Monday, April 4, 2016

A Silver Fox?!

Longtime readers may remember when I did yoga - gosh, I just looked back and realized that this was nearly five years ago!  I liked this class; it was held outside, in a park, and it was a small group with a great instructor who helped my very uncoordinated self get fairly comfortable with yoga poses.  Eventually, the weather turned cold and the outdoor classes ended, and although I tried doing yoga a few more times with other instructors, I never liked it enough to continue.  For as much good that it does my body with stretching and strengthening, there are also some poses that tend to make my back ache, so I'm not always ready to jump on the yoga bandwagon.

That said, there is a somewhat new yoga place in town, and I've been keeping tabs on their Facebook page, thinking that one of these days I'll give them a try.  But recently, they posted this:
I'm not posting the name of the yoga studio because this isn't a bash against their business per se; it's more of a commentary on their misguided view of people in their 50s.

WAIT.A.MINUTE. 

HOLD.THE.PHONE.

Puts on reading glasses:  Did they just use the phrase "Silver Foxes" in the same sentence as "55 years of age"?!  Are they serious??

Excuse me, but that is so wrong.  I'm just over two years shy of meeting the age requirement for this class, and much as I joke about being a cane-waving, Kleenex-tucked-up-my-sleeve, git-off-my-lawn crankster, this offends me.  And I'm not sure what bothers me more - the fact that they think people in their mid-50s are so old, or the phrase itself.  Silver Foxes sounds condescending to me...let's give head pats to the oldsters who are ready to give yoga a try.  I can't speak for them, but as far as attending a class for Silver Foxes, to that I say no thanks. 

Just to be sure that I wasn't being overly sensitive, I showed the FB post to my friend Jenny, who is in her late 30s - she was incredulous.  And then I showed it to my friend Rosalie, who is in her 60s, and asked her if she considered herself a Silver Fox.  Her look of disgust told me enough, haha.  I also asked my mother (who has beautiful silver hair but that's beside the point) what she thought of the class name, and she pretty much said it was dumb and why did couldn't they just call it a beginner's class anyway?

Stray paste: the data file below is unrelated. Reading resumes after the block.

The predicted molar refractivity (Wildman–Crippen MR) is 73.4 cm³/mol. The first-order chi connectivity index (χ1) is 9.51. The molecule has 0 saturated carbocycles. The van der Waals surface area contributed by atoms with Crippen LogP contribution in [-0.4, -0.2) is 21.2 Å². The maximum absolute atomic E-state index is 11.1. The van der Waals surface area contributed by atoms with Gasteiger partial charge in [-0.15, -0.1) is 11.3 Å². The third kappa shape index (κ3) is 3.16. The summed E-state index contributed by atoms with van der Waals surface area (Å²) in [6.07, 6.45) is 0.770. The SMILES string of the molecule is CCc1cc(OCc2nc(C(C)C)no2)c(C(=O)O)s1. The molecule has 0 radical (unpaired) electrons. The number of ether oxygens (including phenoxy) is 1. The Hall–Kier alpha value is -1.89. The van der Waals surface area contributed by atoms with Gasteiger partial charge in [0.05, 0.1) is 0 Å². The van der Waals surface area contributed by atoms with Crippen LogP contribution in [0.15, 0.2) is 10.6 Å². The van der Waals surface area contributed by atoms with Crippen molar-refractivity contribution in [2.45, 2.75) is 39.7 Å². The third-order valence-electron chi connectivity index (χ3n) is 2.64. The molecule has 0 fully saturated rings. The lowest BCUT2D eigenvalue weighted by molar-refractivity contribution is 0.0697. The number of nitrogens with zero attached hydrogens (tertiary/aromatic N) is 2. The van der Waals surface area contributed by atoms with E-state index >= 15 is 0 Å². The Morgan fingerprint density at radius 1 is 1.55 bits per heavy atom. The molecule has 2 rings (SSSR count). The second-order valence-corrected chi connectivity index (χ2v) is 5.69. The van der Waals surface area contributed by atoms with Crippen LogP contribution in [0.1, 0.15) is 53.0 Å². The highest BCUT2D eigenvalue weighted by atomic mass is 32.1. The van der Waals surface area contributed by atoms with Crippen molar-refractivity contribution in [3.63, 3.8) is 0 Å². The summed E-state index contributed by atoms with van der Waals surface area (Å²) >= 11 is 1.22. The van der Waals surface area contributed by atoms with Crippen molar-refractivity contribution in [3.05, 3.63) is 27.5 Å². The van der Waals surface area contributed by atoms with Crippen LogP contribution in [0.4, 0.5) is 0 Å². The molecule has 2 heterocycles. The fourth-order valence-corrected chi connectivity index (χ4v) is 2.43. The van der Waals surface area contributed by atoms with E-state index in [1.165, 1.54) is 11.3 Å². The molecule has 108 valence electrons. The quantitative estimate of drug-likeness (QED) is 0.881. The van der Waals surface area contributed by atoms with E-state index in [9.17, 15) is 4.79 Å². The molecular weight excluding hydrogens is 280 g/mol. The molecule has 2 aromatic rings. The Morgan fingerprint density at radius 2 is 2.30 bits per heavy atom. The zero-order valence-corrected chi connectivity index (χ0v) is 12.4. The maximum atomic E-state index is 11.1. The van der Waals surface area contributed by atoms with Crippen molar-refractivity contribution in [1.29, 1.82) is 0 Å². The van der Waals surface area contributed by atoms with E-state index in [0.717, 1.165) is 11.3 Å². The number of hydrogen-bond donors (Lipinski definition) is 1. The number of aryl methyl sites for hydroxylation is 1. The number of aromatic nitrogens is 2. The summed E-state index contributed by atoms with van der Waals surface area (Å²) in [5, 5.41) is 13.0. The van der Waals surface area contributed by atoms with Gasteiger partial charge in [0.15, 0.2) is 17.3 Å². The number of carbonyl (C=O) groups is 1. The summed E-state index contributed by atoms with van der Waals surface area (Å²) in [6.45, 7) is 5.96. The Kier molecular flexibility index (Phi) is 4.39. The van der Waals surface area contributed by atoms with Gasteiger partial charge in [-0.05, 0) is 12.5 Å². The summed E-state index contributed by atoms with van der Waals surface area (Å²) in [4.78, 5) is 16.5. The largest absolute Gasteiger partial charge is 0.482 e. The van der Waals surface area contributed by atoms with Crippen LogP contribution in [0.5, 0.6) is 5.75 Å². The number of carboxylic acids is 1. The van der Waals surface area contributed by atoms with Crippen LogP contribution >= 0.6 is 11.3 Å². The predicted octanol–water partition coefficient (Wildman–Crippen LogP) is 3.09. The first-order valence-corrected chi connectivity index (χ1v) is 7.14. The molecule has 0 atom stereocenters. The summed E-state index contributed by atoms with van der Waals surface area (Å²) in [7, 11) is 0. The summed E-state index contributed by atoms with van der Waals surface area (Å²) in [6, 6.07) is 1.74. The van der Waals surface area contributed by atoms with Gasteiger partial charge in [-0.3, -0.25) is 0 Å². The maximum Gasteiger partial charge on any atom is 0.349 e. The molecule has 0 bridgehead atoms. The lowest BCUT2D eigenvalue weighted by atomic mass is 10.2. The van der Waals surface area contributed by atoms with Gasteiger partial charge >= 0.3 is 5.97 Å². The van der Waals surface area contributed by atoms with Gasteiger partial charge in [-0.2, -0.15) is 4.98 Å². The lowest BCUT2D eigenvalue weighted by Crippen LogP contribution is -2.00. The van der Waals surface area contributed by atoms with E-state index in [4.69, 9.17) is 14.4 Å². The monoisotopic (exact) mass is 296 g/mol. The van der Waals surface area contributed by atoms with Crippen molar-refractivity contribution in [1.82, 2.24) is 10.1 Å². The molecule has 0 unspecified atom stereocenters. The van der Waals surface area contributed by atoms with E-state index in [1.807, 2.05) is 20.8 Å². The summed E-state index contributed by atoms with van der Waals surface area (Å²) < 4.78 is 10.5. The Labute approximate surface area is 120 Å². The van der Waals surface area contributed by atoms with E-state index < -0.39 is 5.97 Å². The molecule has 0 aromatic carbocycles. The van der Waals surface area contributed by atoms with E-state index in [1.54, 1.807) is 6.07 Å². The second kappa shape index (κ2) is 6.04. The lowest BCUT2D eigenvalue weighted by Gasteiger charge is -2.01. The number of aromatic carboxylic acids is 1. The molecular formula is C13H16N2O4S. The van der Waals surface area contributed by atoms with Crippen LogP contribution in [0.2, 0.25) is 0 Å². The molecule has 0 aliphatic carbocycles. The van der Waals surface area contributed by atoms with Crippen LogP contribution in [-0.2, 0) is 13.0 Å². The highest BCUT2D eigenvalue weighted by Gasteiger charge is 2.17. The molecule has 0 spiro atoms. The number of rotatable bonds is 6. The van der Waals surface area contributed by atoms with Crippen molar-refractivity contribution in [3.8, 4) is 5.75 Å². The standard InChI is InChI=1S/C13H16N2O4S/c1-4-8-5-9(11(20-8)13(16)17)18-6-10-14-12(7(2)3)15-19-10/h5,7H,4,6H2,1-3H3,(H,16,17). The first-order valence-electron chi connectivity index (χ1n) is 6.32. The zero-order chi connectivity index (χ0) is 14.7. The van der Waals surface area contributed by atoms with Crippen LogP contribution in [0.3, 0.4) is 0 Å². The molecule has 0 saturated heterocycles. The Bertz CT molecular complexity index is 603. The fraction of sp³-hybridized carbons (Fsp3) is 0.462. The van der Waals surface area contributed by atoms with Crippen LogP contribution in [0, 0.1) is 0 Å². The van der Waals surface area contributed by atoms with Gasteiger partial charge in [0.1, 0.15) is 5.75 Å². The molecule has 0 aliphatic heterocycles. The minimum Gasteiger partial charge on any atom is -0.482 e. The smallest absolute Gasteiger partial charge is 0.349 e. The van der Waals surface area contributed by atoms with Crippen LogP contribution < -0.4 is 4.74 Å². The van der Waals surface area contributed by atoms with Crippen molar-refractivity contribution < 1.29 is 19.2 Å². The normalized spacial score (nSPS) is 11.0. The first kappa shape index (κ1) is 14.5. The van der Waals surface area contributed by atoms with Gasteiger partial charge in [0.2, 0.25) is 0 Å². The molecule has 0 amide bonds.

So I wonder - is there such a disconnect between the younger generation and that they think 55 years old is OLD?  Because as I get closer to that number, I have to say, I don't feel particularly old.  I just feel like me.  But is that how they see me?  Good night Irene, do I look like a Silver Fox to them?

Excuse me while I go take my Geritol.

35 comments:

  1. Stupid name for that class!

    People in their 50's these days are so much more active and full of life than back when I was young. Yes then 50 was pretty old but not anymore. If I look at myself, I'm 2 years away from the big 50 :) but don't feel like I'm almost 50.

    So I'm totally with you on this one.

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    1. I agree. Several generations ago, 50 years old was older. It's not now.

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  2. I am 51 until October and I am experimenting with not coloring my hair any more so I am starting to go gray, and some of it is showing.So far I haven't experienced what I thought of as prejudice or being perceived as "old" but I am on the alert for it. Nobody likes being condescended to.I would let the company know call them out on it on social media chances are it offends not just me and you but others as well. Being in my fifties doesn't make me old heck I feel better, stronger than when I was in my thirties.

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    1. I thought I could get away with the gray since I'm blonde, but so far it's not turning into any kind of pretty mix, so I'm still getting it highlighted/lowlighted/whatever my hairdresser thinks that needs to be done.

      And yes - I'm WAY fitter and healthier than I was 20 years ago!